Replies to this message: Message 328 by traderdrew, posted 07-30-2009 11:59 AM Perdition has responded Message 332 by JonF, posted 07-30-2009 1:47 PM Perdition has responded

Perdition
Member (Idle past 1870 days)
Posts: 1593
From: Wisconsin
Joined: 05-15-2003

 Message 329 of 438 (517231) 07-30-2009 12:10 PM Reply to: Message 328 by traderdrew07-30-2009 11:59 AM

Re: CSI and DNA
 I was just reading the article. It is in the online archives in Discovery Institute's website. It is an article about biology.

Ok, but I was just using the biology/physics example as an illustration that it wasn't the fact it was ID that got him in toruble, it was the fact that he didn't follow the rules.

 It is right for you to ask me for it but I just told you that I have to mine for it.

That's fine. Take all the time you want.

 I might be one of the most honest people around here.

That's quite a claim. I, however, think that I am the most honest person here.

 Apparently some people predicted it would but some evolutionists were skeptical. Here is a quote from a famous professor:The designer made serious errors, wasting millions of bases of DNA on a blueprint full of junk and scribbles. (Ken Miller, 1994)

True, but the fact is, it was predicted. And, it is also a fact that there is some DNA that is not currently being used, much like an appendix.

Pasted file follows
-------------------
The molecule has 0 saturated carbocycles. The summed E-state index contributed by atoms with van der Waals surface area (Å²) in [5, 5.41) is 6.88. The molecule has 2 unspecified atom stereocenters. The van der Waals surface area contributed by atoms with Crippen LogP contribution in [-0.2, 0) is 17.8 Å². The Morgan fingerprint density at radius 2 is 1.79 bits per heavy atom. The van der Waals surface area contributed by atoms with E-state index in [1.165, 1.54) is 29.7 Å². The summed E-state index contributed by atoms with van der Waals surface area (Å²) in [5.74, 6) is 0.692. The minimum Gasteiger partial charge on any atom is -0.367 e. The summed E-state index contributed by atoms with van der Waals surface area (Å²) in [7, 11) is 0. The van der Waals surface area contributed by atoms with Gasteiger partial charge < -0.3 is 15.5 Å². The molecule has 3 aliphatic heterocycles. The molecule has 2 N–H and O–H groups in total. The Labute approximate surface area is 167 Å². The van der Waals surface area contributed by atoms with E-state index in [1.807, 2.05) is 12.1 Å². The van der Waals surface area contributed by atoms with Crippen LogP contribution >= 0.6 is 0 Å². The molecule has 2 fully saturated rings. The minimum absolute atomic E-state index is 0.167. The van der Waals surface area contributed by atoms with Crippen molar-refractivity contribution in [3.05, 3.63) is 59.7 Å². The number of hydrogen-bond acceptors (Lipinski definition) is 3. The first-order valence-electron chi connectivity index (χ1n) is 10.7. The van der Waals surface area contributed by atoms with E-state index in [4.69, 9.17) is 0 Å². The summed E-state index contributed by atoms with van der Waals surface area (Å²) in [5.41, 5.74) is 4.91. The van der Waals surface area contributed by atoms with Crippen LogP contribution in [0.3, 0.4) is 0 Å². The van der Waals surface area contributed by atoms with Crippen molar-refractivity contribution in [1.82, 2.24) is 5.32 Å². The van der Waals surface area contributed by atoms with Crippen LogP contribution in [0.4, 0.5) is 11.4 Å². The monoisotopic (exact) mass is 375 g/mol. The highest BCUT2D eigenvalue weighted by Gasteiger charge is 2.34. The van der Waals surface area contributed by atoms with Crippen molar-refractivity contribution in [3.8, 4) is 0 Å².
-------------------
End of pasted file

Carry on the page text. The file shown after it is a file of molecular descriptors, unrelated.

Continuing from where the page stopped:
I can turn this around on you. Show me how evolution can evolve the complex messages within messages of DNA.

Well, the current evolutionary idea would be that it started with very simple messages, and as replication and natural selection worked to pass on mutations, the message would necessarily get more complex.

 Is the loss of the ability to synthesize vitamin C not devolution? The gene is broken. Behe has also stated that E.coli has devolved in "The Edge of Evolution". The bacteria casted away genetic information apparently for the purposes of saving energy.

Nope, that's just evolution involving the loss of an ability. As humans, we have lost many abilities that our ancestor species had, but we have also gained many other abilities. That's just how it works.

 This message is a reply to: Message 328 by traderdrew, posted 07-30-2009 11:59 AM traderdrew has not yet responded

Perdition
Member (Idle past 1870 days)
Posts: 1593
From: Wisconsin
Joined: 05-15-2003

 Message 333 of 438 (517245) 07-30-2009 2:01 PM Reply to: Message 332 by JonF07-30-2009 1:47 PM

Re: CSI and DNA
 There definitely was (and is) a rule that all articles are to be reviewed by two editors, and Sternberg definitely broke that rule.

Ok, so my main point still stands. He broke a rule when having the paper published.

As I said earlier, I can only go on what I've heard about the case on this forum.

 This message is a reply to: Message 332 by JonF, posted 07-30-2009 1:47 PM JonF has not yet responded